By Thania Requeno
The Frank Islam Athenaeum Symposia has held many wonderful programs for Montgomery College students and staff. Paul Monteiro was the guest of honor, along with other speakers, and came to discuss Interfaith Dialogue and its significance in Public Policy and the White House. Paul Monteiro is a former Associate Director in the White House Office of Public Engagement and Intergovernmental Affairs. Monteiro explained that the purpose of interfaith dialogue is “to try and strengthen faith; not homogenize it.” In the white house, there are leaders from different backgrounds of faith and they all work together to make decisions for our community, nation, and humanity. Monteiro discussed a project President Obama has called the Interfaith and Community Service Campus Challenge. This challenge consists of volunteers from all different faiths: Christianity, Islamism, Buddhism, and Hinduism. They get together and volunteer at food banks, homeless shelters, public schools and more to serve the community and make a change. By partnering together for this project, volunteers help the community in need while also getting to know one another and different beliefs. This is interfaith dialogue at its best.
Paul Monteiro went through the global religious landscape. A pie chart was shown to describe what religion people affiliate with around the globe. Christians had 31.5%, Muslims had 23.2% Unaffiliated, which were later referred to as ‘nones’, had 16.3% and Hindus had 15%. Monteiro asked, “What will happen when we begin to see a significant growth of ‘Nones’?” This question provoked the audience to reexamine their beliefs. Another guest speaker, Yahya Hendi, is the Imam of the Islamic society of Frederick, Maryland and is the Muslim chaplain at Walter Reed National Military Medical Center in Bethesda, Maryland. Imam Yahya Hendi said the bold statement that “we are up against two things: fear and ignorance.” Interfaith dialogue reaches out to “nones” and those that have fear or ignorance towards faith. Interfaith dialogue helps build faith to those that may not have any. We see interfaith dialogue in the white house and in our community to build and empower every individual’s beliefs.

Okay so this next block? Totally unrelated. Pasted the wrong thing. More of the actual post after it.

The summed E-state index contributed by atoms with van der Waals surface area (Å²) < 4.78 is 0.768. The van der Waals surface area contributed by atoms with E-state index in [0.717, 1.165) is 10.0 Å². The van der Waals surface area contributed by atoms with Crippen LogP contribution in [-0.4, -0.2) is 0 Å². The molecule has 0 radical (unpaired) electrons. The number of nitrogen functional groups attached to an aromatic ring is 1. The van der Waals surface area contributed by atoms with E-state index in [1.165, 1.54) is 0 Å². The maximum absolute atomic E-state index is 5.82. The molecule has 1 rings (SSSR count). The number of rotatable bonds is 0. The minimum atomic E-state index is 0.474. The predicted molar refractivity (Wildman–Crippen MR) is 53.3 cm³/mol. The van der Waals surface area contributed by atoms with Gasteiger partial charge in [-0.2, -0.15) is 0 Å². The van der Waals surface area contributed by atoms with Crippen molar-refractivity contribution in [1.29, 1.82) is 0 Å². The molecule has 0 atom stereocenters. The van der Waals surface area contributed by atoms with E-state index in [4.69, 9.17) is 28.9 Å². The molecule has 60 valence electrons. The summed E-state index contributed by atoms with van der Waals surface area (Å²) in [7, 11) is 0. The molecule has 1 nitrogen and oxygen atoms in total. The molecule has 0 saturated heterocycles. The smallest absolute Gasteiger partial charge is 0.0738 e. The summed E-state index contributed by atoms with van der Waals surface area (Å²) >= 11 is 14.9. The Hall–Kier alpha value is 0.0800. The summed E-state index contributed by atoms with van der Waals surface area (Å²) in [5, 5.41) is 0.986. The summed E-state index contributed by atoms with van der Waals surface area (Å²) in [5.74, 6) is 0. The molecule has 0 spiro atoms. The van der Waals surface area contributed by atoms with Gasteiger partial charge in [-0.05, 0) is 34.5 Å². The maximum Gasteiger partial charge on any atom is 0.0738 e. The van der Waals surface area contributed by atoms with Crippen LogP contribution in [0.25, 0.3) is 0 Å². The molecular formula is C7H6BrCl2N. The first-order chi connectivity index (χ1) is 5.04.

Paul Monteiro and other special guest were very informative and passionate about interfaith dialogue in the white house. They succeeded in sharing what they have done for their community. By applying what we have learned about interfaith dialogue, we can change and strengthen our campus and community.